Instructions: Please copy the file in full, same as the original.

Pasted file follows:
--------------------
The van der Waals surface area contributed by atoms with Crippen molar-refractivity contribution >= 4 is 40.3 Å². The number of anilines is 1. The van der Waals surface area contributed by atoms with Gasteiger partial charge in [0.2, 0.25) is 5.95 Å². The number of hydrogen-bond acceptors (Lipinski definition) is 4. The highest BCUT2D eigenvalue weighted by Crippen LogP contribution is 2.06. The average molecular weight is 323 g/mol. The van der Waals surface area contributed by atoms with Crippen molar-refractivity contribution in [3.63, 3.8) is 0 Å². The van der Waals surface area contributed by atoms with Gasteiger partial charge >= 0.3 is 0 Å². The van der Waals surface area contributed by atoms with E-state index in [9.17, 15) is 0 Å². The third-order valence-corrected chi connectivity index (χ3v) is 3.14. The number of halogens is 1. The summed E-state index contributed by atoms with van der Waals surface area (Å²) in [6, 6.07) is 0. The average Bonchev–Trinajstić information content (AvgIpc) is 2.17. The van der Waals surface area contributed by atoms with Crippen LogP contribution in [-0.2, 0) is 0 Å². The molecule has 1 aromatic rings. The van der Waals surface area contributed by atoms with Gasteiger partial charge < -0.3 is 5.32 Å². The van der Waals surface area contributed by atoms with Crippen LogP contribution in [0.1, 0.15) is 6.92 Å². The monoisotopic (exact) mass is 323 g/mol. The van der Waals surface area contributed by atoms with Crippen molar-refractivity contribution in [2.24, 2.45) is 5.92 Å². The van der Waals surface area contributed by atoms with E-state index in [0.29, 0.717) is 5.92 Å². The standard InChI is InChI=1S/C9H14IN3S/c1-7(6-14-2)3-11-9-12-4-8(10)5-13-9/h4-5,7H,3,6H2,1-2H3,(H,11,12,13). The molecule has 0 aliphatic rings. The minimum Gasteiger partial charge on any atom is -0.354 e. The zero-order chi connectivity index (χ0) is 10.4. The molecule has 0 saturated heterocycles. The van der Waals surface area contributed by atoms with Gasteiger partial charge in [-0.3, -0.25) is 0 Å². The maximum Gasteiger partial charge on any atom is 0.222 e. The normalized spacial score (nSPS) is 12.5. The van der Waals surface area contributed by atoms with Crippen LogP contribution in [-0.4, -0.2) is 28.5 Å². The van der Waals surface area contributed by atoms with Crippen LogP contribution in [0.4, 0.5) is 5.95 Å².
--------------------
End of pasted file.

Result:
The van der Waals surface area contributed by atoms with Crippen molar-refractivity contribution >= 4 is 40.3 Å². The number of anilines is 1. The van der Waals surface area contributed by atoms with Gasteiger partial charge in [0.2, 0.25) is 5.95 Å². The number of hydrogen-bond acceptors (Lipinski definition) is 4. The highest BCUT2D eigenvalue weighted by Crippen LogP contribution is 2.06. The average molecular weight is 323 g/mol. The van der Waals surface area contributed by atoms with Crippen molar-refractivity contribution in [3.63, 3.8) is 0 Å². The van der Waals surface area contributed by atoms with Gasteiger partial charge >= 0.3 is 0 Å². The van der Waals surface area contributed by atoms with E-state index in [9.17, 15) is 0 Å². The third-order valence-corrected chi connectivity index (χ3v) is 3.14. The number of halogens is 1. The summed E-state index contributed by atoms with van der Waals surface area (Å²) in [6, 6.07) is 0. The average Bonchev–Trinajstić information content (AvgIpc) is 2.17. The van der Waals surface area contributed by atoms with Crippen LogP contribution in [-0.2, 0) is 0 Å². The molecule has 1 aromatic rings. The van der Waals surface area contributed by atoms with Gasteiger partial charge < -0.3 is 5.32 Å². The van der Waals surface area contributed by atoms with Crippen LogP contribution in [0.1, 0.15) is 6.92 Å². The monoisotopic (exact) mass is 323 g/mol. The van der Waals surface area contributed by atoms with Crippen molar-refractivity contribution in [2.24, 2.45) is 5.92 Å². The van der Waals surface area contributed by atoms with E-state index in [0.29, 0.717) is 5.92 Å². The standard InChI is InChI=1S/C9H14IN3S/c1-7(6-14-2)3-11-9-12-4-8(10)5-13-9/h4-5,7H,3,6H2,1-2H3,(H,11,12,13). The molecule has 0 aliphatic rings. The minimum Gasteiger partial charge on any atom is -0.354 e. The zero-order chi connectivity index (χ0) is 10.4. The molecule has 0 saturated heterocycles. The van der Waals surface area contributed by atoms with Gasteiger partial charge in [-0.3, -0.25) is 0 Å². The maximum Gasteiger partial charge on any atom is 0.222 e. The normalized spacial score (nSPS) is 12.5. The van der Waals surface area contributed by atoms with Crippen LogP contribution in [-0.4, -0.2) is 28.5 Å². The van der Waals surface area contributed by atoms with Crippen LogP contribution in [0.4, 0.5) is 5.95 Å².